Shares of Unilever (UL 0.40%) rose as much as 10% on May 31. The gains follow news that the consumer staples giant has added Nelson Peltz to its board of directors. Although this isn't likely to change anything about the company right away, if history is any guide, it could lead to a positive outcome for shareholders.
Unilever has been struggling for a few years. Although it has an enviable portfolio of brands, including Dove and Hellman's, growth has lagged behind what many of the company's peers have been able to achieve. To be fair, there has been a lot going on at the company, including a change of corporate structure and the rise of a new CEO.
But based on the stock-price action over the recent past, investors seem to believe that there have been more missteps than successes. That came to a crescendo in early 2022, when news leaked that Unilever was looking to make a big acquisition.
Investors sent the stock sharply lower, giving a clear message to management that it was going in the wrong direction. This was highlighted by the fact that, after Unilever announced that it would abandon the effort, the stock rose sharply -- the very next day. And at about that same time, Nelson Peltz started to build a position in the company via his investment vehicle Trian Partners.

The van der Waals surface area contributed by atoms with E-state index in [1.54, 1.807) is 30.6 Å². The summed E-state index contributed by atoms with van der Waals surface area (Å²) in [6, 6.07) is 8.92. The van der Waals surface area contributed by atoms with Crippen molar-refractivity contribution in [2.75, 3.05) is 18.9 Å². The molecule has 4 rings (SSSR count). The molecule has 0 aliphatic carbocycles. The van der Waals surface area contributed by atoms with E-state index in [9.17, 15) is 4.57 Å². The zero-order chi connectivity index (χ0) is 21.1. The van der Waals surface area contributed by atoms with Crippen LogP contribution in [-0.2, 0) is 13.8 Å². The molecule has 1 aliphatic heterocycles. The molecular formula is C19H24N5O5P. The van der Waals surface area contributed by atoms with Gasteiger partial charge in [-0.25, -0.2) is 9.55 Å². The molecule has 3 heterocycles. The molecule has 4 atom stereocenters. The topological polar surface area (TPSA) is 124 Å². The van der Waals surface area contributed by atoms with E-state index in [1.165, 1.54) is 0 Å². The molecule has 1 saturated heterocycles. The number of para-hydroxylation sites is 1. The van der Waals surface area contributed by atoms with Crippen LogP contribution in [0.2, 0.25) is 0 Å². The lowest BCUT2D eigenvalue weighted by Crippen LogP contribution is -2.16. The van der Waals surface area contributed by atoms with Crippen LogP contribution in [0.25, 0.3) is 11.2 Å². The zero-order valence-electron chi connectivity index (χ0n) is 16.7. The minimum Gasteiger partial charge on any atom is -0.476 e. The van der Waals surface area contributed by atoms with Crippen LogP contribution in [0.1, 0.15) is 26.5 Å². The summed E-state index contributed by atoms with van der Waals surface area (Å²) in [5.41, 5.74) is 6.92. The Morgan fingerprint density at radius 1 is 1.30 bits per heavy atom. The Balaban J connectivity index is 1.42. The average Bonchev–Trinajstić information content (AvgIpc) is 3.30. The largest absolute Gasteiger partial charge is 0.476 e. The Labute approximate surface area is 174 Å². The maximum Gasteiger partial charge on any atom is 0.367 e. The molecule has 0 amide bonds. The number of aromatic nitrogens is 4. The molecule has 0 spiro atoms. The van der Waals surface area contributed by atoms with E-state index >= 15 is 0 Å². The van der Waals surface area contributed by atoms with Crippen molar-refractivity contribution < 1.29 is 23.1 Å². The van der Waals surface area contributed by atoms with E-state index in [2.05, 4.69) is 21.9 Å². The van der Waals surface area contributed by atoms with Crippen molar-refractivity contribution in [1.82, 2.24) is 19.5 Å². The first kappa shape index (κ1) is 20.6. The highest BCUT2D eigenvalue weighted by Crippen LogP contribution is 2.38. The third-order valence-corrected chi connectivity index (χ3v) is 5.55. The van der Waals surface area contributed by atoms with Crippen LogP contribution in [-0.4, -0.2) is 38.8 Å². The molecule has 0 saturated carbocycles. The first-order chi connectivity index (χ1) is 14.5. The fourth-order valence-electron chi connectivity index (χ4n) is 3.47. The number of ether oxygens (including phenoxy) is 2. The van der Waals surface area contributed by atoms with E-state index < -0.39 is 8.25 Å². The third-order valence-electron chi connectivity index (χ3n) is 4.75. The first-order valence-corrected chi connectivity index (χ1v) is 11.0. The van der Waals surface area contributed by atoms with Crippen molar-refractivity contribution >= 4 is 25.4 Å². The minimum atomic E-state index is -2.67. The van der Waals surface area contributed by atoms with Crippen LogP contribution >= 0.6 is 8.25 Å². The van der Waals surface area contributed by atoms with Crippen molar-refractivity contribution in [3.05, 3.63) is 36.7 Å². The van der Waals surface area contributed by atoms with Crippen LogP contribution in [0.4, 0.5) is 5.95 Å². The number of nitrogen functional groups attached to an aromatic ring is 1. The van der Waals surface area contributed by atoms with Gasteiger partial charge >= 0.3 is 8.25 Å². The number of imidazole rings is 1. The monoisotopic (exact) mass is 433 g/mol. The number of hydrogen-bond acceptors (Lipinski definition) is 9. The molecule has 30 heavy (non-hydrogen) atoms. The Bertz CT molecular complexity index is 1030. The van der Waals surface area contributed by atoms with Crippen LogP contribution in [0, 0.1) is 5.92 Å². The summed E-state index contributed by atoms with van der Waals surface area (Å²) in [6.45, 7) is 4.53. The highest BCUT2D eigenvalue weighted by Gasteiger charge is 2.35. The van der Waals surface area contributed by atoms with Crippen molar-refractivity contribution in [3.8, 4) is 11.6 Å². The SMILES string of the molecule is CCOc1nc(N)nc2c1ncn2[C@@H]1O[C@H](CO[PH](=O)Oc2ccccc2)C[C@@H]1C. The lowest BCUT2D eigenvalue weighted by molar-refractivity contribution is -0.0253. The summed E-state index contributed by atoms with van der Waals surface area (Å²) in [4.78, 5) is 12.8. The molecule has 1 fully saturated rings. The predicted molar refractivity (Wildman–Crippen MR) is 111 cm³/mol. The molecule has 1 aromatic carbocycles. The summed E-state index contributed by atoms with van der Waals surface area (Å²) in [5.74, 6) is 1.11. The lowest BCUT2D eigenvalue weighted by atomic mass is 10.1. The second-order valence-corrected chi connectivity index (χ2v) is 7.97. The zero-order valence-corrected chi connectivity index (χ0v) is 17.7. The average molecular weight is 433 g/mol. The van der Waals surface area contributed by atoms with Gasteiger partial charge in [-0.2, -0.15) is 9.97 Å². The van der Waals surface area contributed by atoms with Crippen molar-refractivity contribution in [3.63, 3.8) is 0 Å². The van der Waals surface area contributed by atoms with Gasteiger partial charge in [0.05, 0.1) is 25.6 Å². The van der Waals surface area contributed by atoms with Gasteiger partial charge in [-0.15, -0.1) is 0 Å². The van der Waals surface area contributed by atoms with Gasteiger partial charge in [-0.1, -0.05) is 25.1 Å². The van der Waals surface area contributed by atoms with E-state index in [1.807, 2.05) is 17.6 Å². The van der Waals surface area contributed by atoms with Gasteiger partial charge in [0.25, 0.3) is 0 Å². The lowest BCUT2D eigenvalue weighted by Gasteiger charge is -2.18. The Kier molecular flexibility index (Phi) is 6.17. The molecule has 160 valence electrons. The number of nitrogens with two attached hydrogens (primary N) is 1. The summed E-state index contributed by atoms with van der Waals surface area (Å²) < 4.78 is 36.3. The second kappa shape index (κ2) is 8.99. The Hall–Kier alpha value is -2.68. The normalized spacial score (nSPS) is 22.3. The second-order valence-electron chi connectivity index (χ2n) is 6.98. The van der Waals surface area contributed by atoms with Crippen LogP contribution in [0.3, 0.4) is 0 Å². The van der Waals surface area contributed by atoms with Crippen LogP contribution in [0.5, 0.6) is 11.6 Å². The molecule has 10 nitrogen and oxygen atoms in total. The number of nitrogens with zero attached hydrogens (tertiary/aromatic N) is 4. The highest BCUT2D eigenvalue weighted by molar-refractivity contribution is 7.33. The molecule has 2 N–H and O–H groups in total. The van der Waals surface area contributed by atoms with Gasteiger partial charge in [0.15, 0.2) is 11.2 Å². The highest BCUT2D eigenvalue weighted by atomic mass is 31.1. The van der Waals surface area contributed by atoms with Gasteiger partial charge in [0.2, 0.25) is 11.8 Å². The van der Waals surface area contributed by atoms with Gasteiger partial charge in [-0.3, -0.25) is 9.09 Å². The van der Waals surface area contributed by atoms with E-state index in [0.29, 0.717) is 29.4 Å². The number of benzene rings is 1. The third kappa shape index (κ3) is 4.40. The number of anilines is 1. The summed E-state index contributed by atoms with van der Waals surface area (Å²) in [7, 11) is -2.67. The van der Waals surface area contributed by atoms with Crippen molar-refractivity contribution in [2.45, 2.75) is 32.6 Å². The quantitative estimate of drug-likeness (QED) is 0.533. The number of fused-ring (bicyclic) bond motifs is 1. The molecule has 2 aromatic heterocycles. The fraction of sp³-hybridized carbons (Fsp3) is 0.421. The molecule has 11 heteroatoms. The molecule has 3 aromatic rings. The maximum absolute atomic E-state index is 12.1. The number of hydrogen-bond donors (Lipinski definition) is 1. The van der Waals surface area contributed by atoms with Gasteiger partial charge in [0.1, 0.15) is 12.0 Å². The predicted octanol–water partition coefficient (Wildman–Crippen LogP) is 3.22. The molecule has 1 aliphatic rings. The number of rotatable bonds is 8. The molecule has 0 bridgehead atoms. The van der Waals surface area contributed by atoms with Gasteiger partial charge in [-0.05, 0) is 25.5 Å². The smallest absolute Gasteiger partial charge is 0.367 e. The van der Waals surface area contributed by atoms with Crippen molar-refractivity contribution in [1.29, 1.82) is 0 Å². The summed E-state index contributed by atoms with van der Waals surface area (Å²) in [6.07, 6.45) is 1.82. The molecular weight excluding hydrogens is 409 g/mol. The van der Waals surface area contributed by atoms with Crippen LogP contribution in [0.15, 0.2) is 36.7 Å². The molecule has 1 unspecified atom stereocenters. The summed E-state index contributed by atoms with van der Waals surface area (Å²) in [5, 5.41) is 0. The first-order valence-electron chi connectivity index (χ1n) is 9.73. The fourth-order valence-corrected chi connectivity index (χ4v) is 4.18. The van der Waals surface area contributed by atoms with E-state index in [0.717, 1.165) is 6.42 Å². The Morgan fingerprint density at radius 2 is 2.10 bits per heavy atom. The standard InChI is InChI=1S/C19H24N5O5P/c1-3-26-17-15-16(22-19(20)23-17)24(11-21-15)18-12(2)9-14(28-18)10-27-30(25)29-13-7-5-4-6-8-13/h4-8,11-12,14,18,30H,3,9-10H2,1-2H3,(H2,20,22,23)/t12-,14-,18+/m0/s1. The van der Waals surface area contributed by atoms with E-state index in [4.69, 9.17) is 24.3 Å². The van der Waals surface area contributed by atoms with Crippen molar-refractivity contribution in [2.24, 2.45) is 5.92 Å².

There's a precedent here, since Mr. Peltz publicly took on Unilever peer Procter & Gamble (PG -0.39%) several years ago. He was eventually added to P&G's board and helped to shape that company's turnaround effort. Procter & Gamble stock is up more than 60% since the proxy fight with Peltz about five years ago, and the company is putting up incredible results today, recently reporting organic growth of 10%, despite inflationary headwinds.
Investors are clearly hoping that Mr. Peltz can have the same type of impact on Unilever that he had on P&G.
The truth is that nothing is going to change overnight, so investors are pricing in a lot of good news that may or may not come to pass. However, with a seat on the board, notably including a role on the compensation committee, Peltz clearly will have a loud voice in Unilever's plans.
He has material experience working in the consumer staples space, as well, so it's hard to believe he'll make things worse. Perhaps the glass-half-full view that investors are taking today is the right one, even if the hoped-for turnaround takes some time to pan out.